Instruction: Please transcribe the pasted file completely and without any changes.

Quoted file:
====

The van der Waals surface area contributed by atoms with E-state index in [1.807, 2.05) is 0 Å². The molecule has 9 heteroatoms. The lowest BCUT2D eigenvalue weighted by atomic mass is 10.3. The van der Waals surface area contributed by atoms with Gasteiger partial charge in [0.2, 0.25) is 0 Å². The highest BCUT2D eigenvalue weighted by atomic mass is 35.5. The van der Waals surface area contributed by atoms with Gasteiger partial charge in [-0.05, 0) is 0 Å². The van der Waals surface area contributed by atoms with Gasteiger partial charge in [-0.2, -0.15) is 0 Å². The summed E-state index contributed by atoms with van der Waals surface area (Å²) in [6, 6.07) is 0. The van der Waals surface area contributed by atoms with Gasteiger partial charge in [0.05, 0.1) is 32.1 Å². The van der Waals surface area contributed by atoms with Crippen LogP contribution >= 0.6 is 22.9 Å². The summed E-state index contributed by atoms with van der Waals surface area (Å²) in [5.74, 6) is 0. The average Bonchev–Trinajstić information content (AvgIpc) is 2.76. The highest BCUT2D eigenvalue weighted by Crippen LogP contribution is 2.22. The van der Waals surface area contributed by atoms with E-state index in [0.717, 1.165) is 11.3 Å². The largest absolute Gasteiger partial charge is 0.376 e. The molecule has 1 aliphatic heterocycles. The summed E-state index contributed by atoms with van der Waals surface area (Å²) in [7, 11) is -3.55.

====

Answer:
The van der Waals surface area contributed by atoms with E-state index in [1.807, 2.05) is 0 Å². The molecule has 9 heteroatoms. The lowest BCUT2D eigenvalue weighted by atomic mass is 10.3. The van der Waals surface area contributed by atoms with Gasteiger partial charge in [0.2, 0.25) is 0 Å². The highest BCUT2D eigenvalue weighted by atomic mass is 35.5. The van der Waals surface area contributed by atoms with Gasteiger partial charge in [-0.05, 0) is 0 Å². The van der Waals surface area contributed by atoms with Gasteiger partial charge in [-0.2, -0.15) is 0 Å². The summed E-state index contributed by atoms with van der Waals surface area (Å²) in [6, 6.07) is 0. The van der Waals surface area contributed by atoms with Gasteiger partial charge in [0.05, 0.1) is 32.1 Å². The van der Waals surface area contributed by atoms with Crippen LogP contribution >= 0.6 is 22.9 Å². The summed E-state index contributed by atoms with van der Waals surface area (Å²) in [5.74, 6) is 0. The average Bonchev–Trinajstić information content (AvgIpc) is 2.76. The highest BCUT2D eigenvalue weighted by Crippen LogP contribution is 2.22. The van der Waals surface area contributed by atoms with E-state index in [0.717, 1.165) is 11.3 Å². The largest absolute Gasteiger partial charge is 0.376 e. The molecule has 1 aliphatic heterocycles. The summed E-state index contributed by atoms with van der Waals surface area (Å²) in [7, 11) is -3.55.